However, what is not normally discussed is how during the lull's time period, construction and development has invariably increased putting more people, infrastructure, and buildings in harms way, as well as the fact that the tree canopy has increased allowing for any storm that does make landfall to generate more damaging debris that costs more in both money and general harm. The toll in the cost to the government, insurance companies and their policy holders, and the economy as a whole could be record setting should a major hurricane make landfall this year in south Florida or along the southeast coast. The last major hurricane to make direct landfall on the southeast coast was Hurricane Fran in 1996 (20 years ago) and the last to make a glancing blow was Hurricane Floyd in 1999 (17 years ago). During that 20 years, the eastern sections of South Carolina, North Carolina, and Virginia have increased exponentially in development both industrial and private.

Use this as a gauge - In 2003, a Category I Hurricane Isabel made landfall in northeast North Carolina with the bulk of the storm impacting southeast Virginia and the US Capital Region later on. That small Category I storm did $1.85 billion (2003 USD) in damage and cost 10 lives directly and 26 lives indirectly. Can you imagine what the cost in money and lives could be if a Category 4 or 5 hurricane made landfall anywhere from Savanna, Georgia up to the Delmarva Peninsula? I shutter to think what would happen.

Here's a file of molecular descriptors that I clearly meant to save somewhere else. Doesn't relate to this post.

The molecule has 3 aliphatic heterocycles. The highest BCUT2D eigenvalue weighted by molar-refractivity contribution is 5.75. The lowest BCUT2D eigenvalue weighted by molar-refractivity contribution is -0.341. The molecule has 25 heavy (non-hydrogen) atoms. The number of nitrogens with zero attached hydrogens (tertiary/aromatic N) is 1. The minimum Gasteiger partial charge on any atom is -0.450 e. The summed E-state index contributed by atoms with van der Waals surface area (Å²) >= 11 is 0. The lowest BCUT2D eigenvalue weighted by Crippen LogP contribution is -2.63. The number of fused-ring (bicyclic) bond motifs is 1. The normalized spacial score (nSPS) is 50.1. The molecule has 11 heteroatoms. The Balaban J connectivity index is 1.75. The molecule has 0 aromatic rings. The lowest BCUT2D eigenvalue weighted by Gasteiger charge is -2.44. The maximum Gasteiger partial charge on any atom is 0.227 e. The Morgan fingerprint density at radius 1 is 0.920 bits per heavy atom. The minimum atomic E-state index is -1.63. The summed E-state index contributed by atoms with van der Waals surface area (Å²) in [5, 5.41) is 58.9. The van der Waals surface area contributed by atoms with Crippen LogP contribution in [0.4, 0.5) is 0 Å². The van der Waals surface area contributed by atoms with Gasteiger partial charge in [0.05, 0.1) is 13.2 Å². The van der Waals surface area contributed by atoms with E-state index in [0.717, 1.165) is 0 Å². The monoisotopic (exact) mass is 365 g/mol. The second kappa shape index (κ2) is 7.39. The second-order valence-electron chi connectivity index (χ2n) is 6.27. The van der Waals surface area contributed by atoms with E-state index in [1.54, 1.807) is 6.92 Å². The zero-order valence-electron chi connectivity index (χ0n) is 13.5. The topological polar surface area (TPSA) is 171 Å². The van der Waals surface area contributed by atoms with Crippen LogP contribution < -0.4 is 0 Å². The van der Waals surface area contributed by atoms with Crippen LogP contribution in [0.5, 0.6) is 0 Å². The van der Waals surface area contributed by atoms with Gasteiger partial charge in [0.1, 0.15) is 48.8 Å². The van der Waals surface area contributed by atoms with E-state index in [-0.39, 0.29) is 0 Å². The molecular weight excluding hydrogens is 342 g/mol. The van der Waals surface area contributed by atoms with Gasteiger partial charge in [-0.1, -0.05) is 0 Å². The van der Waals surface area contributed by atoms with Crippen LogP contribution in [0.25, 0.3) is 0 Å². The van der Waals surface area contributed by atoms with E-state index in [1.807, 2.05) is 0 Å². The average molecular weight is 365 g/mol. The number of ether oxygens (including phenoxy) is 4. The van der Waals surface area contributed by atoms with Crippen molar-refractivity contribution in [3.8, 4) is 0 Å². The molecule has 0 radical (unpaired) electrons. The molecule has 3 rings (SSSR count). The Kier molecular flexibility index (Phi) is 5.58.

The costs of Superstorm Sandy could be dwarfed in comparison.
 

American

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How are you capable of keeping a straight face while defining "climate change" as "hurricanes making landfall in one country?"

How do you keep a straight face overlooking the significance of the change, after 2005 was a banner year?
 

MrT

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How do you keep a straight face overlooking the significance of the change, after 2005 was a banner year?

Who said that I was overlooking the significance of the lack of hurricane landfall? It is a good thing that Americans have not suffered a major hurricane landfall in several years.

But what does that have to do with climate change? Climate Change doesn't mean that every part of the globe will experience "x" result. Hell, just last year we saw three category four hurricanes in the Pacific Ocean at the same time for the first time in recorded history. Is that proof of climate change?
 

American

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Who said that I was overlooking the significance of the lack of hurricane landfall? It is a good thing that Americans have not suffered a major hurricane landfall in several years.

But what does that have to do with climate change? Climate Change doesn't mean that every part of the globe will experience "x" result. Hell, just last year we saw three category four hurricanes in the Pacific Ocean at the same time for the first time in recorded history. Is that proof of climate change?

Warmers called for increased numbers and intensity of hurricanes? So where the **** are they? Someone posted a graph that demonstrated no such thing.